It’s difficult not to think of Duchamp and Cage’s game and the intertwining complexities of life, art, chess and music when viewing Dutch artist Guido van der Werve’s latest film work, Nummer Twaalf: Variations on a theme: The King’s Gambit accepted, the number of stars in the sky and why a piano can’t be tuned or waiting for an earthquake, currently on view at Prefix ICA.
Guido playing with Grandmaster Leonid Yudasin, from the film
The 40-minute film projection is divided into three “movements,” each opening with van der Werve sitting alone in a small room contemplating statistics, first of the perfect game of chess, then of the number of stars in the visible universe and finally of the vexing impossibility of exactly tuning a piano. The quantities are awesome—for instance, van der Werve reports that it would take 10 x 1050 possible chess matches to finally reach the perfect game, i.e. a draw with both players’ kings still on the board—a beginning that reminds viewers of the limitless boundaries of existential contemplation.
With that mind-numbing appreciation set, each segment then moves into a corresponding film sequence. The artist studied music before turning to art and his composition for a small string orchestra drives the sequences throughout. The first movement picks up on van der Werve’s perfect game theory, showing the artist and his chess mentor sitting in New York’s Marshall Chess Club where, in a nice coincidence, Duchamp was a member.
They’re playing a scripted “perfect” match called “The King’s Gambit”
on a piano chessboard (on view at Prefix until this Saturday, February 13, only) built by van der Werve to sound a different note on each move in subtle, if slightly discordant, harmony with his composed string music. As the game begins and the camera slowly pans out, an interesting contrast is established in the meditative silence—the immediate present of the game is played against an infinite future of unsolvable propositions.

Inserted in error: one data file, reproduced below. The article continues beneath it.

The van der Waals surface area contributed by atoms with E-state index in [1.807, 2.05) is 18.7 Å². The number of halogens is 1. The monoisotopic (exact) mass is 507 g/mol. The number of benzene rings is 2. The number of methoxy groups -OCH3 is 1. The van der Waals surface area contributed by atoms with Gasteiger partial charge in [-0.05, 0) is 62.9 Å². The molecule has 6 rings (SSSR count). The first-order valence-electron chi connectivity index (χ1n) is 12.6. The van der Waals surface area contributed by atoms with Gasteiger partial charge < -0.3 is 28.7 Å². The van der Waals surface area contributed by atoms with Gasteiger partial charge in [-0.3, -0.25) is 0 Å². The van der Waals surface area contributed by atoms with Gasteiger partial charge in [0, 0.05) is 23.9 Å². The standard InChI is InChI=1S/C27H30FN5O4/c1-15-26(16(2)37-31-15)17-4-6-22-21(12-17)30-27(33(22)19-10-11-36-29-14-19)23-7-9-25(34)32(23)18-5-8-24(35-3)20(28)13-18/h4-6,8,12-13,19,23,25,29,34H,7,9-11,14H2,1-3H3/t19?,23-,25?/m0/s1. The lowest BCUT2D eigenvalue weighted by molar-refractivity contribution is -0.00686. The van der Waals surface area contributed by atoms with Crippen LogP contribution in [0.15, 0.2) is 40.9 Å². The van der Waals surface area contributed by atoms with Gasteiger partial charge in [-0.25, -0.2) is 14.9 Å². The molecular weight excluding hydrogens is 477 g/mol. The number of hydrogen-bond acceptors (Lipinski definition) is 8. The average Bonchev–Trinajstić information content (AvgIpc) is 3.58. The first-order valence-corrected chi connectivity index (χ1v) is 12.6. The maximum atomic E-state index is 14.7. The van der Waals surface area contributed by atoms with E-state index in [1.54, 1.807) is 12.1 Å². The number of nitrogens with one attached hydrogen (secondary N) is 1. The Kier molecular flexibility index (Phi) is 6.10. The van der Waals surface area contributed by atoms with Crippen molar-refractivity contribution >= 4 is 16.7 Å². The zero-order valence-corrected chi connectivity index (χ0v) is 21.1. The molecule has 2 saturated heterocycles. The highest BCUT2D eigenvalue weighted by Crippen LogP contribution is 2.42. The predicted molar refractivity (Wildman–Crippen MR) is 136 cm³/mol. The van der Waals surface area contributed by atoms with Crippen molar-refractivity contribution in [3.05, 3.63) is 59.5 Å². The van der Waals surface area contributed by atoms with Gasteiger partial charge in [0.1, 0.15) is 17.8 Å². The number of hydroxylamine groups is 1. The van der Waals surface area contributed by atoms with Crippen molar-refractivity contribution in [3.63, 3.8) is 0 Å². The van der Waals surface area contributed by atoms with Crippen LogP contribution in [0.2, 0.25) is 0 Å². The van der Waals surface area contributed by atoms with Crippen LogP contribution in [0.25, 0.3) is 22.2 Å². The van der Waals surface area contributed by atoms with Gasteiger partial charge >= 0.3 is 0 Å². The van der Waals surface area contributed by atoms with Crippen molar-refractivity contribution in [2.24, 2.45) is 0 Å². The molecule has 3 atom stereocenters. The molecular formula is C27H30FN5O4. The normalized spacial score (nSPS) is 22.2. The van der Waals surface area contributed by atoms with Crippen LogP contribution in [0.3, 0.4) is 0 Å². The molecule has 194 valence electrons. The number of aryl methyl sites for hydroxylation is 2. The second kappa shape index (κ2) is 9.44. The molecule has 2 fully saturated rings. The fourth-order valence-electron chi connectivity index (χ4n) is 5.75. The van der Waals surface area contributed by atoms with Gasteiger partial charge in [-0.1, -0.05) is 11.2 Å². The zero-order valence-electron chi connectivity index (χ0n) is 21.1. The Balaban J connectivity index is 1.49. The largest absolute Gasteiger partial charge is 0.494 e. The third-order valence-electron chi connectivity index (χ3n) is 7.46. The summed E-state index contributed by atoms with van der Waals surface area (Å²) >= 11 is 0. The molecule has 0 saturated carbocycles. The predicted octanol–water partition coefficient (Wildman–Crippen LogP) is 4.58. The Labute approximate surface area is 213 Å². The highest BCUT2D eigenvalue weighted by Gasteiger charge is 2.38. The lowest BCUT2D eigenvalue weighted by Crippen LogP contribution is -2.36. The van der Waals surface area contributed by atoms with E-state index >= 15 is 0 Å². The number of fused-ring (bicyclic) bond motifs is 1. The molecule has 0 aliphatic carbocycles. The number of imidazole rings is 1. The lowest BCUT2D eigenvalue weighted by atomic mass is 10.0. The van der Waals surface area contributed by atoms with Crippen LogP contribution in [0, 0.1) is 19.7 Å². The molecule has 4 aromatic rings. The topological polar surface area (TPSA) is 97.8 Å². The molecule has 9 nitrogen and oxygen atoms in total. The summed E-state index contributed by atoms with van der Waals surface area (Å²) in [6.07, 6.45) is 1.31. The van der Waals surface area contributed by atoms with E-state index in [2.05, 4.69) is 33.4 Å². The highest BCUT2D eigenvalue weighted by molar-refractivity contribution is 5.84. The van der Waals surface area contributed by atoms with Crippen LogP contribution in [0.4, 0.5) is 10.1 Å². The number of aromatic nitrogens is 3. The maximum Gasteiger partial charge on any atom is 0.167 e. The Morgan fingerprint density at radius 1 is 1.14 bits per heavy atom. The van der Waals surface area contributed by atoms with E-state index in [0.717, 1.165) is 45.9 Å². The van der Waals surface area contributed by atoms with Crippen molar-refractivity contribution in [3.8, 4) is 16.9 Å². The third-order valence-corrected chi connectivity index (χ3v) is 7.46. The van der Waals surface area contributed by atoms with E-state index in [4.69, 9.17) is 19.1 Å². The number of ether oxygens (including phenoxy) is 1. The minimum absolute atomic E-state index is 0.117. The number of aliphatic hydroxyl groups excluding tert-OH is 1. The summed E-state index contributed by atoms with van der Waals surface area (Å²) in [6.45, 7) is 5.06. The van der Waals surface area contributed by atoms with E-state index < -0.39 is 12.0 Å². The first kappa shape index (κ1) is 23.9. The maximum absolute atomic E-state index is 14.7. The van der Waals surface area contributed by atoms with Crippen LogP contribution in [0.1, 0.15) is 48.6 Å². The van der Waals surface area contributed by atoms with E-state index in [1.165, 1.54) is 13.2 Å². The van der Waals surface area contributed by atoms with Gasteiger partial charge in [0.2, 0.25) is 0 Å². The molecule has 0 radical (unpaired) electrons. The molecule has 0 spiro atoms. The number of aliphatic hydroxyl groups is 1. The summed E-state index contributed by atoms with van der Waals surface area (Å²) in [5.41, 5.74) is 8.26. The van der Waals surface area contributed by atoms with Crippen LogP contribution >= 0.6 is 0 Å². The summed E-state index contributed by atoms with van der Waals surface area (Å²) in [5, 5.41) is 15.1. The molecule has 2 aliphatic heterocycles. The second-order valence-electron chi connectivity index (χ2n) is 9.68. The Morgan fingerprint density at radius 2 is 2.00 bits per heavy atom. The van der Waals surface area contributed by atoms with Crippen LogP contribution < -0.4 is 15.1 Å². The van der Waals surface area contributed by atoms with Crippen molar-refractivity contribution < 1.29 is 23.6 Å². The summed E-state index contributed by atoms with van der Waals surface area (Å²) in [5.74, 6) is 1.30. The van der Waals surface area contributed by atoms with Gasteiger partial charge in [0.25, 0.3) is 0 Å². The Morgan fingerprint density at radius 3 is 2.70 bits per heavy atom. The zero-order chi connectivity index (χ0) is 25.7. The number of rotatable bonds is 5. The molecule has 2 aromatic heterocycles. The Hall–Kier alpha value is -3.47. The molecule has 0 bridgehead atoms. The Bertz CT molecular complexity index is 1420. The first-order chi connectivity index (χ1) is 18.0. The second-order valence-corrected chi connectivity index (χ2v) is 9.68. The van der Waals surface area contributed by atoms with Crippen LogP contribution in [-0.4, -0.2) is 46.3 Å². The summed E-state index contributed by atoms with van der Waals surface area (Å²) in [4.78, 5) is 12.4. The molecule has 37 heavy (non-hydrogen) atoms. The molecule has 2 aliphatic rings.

The film’s second movement, prefaced by visible star stats, finds van der Werve trekking through the still devastated landscape of Washington’s volcanic Mount St. Helens. The string music adds a mournful aspect to panoramic views of the barren mountainside, a moving testament to the cataclysmic power of the 1980 eruption, while the random strike of chessboard-piano notes draws the viewer back to the chess game in progress. Van der Werve reaches the peak at dusk and as clouds pass by he sits down to count the stars. It’s a closing shot straight out of a Caspar David Friedrich painting.
In the final movement, van der Werve emerges from his small room, which as the camera slowly zooms out to an aerial view, turns out to be a cabin built in the California desert on top of the San Andreas Fault. It’s another study in contrasts, the paradox of one man’s universal contemplation in the face of pending natural disaster.
The work of another Dutch artist, Bas Jan Ader, resonates in the ether. As the film ends, so does the chess game: in a levelling of sorts, a draw. (124–401 Richmond St W, Toronto ON)
Nummer Elf: The King’s Gambit Accepted, the Number of Stars
PHOTOS FROM THE SHOOTING OF THE FILM